Finally, as you would expect, I always recommend having a good internet security product on your PC or mobile devices. Whether you use a laptop or a tablet to access your online accounts, you should always ensure you are as protected as possible against any hacks, phishing tricks or spam emails because as we have seen, we can’t rely on other people to keep us safe online.
Though it may seem trivial, it is not: the security of your company and of your customers depends largely on the passwords that your employees use. In fact, should any of them make such a serious error as, for example, reusing their login credentials across different services, the consequences could be catastrophic, as Dropbox has recently learned.
The case of Dropbox, in figures.
Just a few days ago, the cloud storage company acknowledged that passwords of more than 68 million accounts had been leaked, with a security issue jeopardizing the information of its more tan 500 million users. All the problems started with a simple lapse on the part of one of the company’s employees
The incident occurred in 2012, when some Dropbox users began to complain: email accounts that they had used exclusively to register for the service had started to receive a lot of spam messages. The key to the mystery lay in the theft of passwords from a Dropbox employee: cyber-crooks had got hold of the employee’s LinkedIn password, which was the same as the one used for the cloud storage account. And in the Dropbox account, the employee had a document with a list of user’s email accounts. The perfect gift for spammers.
Some of the passwords that have now been leaked correspond to those accounts included in the previous theft some years before. In fact, a few days before its acknowledgement of this latest leak, Dropbox asked users that had not changed their passwords for some years to do so as soon as possible: “We’re reaching out to let you know that if you haven’t updated your password since mid-2012, you’ll be prompted to update it the next time you sign in. This is purely a preventative measure and we’re sorry for the inconvenience”, read the email.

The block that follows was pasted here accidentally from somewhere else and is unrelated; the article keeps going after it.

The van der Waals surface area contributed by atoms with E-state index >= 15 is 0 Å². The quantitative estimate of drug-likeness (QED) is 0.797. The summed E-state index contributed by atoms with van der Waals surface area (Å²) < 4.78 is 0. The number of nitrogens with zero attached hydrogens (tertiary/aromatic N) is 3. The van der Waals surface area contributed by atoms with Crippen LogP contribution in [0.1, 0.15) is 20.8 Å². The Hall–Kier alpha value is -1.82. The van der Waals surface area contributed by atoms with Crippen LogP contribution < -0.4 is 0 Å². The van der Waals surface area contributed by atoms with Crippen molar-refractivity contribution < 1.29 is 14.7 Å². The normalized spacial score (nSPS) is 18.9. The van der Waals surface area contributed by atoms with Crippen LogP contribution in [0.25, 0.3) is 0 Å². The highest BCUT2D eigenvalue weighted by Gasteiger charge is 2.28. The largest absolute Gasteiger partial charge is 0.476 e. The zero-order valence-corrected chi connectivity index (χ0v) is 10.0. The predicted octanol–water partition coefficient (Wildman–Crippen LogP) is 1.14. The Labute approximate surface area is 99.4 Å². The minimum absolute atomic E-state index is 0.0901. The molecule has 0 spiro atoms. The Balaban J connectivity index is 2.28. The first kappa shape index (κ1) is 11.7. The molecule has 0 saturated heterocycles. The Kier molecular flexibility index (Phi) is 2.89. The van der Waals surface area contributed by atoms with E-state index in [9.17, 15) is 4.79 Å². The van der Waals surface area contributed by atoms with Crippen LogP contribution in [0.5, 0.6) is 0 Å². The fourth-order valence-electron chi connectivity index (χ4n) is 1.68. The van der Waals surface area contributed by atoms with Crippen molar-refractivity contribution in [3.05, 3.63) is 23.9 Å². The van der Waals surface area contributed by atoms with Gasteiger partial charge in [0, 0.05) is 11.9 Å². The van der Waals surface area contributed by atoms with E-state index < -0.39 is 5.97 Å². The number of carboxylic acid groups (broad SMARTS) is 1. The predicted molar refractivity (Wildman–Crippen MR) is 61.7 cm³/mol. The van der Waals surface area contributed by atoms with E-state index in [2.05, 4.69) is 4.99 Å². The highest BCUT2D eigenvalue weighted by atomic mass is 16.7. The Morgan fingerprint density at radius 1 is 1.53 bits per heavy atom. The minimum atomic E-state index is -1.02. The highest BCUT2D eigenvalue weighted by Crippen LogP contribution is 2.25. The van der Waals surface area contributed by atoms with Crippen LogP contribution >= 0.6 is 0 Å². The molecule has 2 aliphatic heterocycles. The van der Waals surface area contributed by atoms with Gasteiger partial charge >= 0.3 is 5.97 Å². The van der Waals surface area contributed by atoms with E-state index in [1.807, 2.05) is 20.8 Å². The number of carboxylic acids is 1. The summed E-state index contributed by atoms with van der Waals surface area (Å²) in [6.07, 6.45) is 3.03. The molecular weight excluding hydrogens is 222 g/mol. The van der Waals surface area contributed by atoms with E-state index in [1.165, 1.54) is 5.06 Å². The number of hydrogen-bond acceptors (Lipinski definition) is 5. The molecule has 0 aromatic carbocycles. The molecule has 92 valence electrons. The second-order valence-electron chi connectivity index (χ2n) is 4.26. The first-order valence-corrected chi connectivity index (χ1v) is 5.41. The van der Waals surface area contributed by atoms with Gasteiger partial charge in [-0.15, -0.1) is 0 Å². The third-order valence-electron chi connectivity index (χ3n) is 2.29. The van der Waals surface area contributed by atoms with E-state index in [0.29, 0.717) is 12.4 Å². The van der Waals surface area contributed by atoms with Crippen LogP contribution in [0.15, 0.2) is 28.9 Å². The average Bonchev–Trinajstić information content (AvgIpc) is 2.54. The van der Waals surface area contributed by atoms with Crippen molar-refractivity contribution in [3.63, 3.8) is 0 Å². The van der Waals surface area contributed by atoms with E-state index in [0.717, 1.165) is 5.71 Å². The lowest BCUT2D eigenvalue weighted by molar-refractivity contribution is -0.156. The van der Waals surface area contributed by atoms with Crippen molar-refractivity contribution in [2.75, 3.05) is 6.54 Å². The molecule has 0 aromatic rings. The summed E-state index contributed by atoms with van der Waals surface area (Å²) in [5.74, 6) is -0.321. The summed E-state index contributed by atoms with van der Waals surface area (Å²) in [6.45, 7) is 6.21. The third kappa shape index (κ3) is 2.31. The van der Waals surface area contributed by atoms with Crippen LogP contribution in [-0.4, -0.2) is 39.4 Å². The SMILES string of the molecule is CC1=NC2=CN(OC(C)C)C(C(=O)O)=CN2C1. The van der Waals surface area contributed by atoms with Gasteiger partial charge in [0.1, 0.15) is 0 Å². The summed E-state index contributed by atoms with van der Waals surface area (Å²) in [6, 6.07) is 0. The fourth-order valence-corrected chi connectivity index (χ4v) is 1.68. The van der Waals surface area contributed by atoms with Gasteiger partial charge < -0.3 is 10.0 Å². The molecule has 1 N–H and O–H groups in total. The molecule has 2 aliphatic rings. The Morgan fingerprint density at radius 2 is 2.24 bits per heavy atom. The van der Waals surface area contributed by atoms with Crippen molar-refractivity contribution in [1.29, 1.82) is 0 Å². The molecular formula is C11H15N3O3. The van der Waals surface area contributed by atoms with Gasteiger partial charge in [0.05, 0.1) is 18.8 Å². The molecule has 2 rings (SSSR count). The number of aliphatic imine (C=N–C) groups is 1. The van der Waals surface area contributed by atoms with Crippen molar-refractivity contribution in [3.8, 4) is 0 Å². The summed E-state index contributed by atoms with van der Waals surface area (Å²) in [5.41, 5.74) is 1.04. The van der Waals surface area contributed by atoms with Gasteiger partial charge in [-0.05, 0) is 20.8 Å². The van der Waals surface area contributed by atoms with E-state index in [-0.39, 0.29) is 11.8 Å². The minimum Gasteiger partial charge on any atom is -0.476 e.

Some of the passwords filtered correspond to hacked accounts years ago (…) Dropbox asked users that has not changed their passwords for 4 years ago to do so as soon as possible.
In short, poor password practice by employees in company email or service accounts can put the whole company at risk. In fact, Dropbox has already taken measures to enable employees to comply with corporate security rules, including among other things, not reusing passwords. You can also do the same. Panda’s security solutions include a password manager to facilitate the use of different passwords for different services, without having to memorize each one.
The post Companies that are making the same mistake as Dropbox appeared first on Panda Security Mediacenter.
When hackers infiltrated Dropbox in 2012 they made off with credentials for roughly 68 million users.
Hackers have obtained credentials for more than 68 Million accounts for online cloud storage platform Dropbox from a known 2012 data breach.
Dropbox has confirmed the breach and already notified its customers of a potential forced password resets, though the initial announcement failed to specify the exact number of affected users.
<!– adsense –>
However, in a selection of files obtained
Online storage service Dropbox began notifying users over the weekend that if they haven’t updated their password since 2012, they’ll be prompted to update it the next time they log in.
Academics have developed a framework for typo-tolerant passwords that significantly enhances usability without compromising security.
A Chinese APT gang is targeting Hong Kong media outlets with backdoors that connect to legitimate Dropbox accounts.
Developers at Dropbox recently fixed a remotely exploitable vulnerability in the Android SDK version of the app that enabled attackers to connect applications on some devices to a Dropbox account without the user’s consent.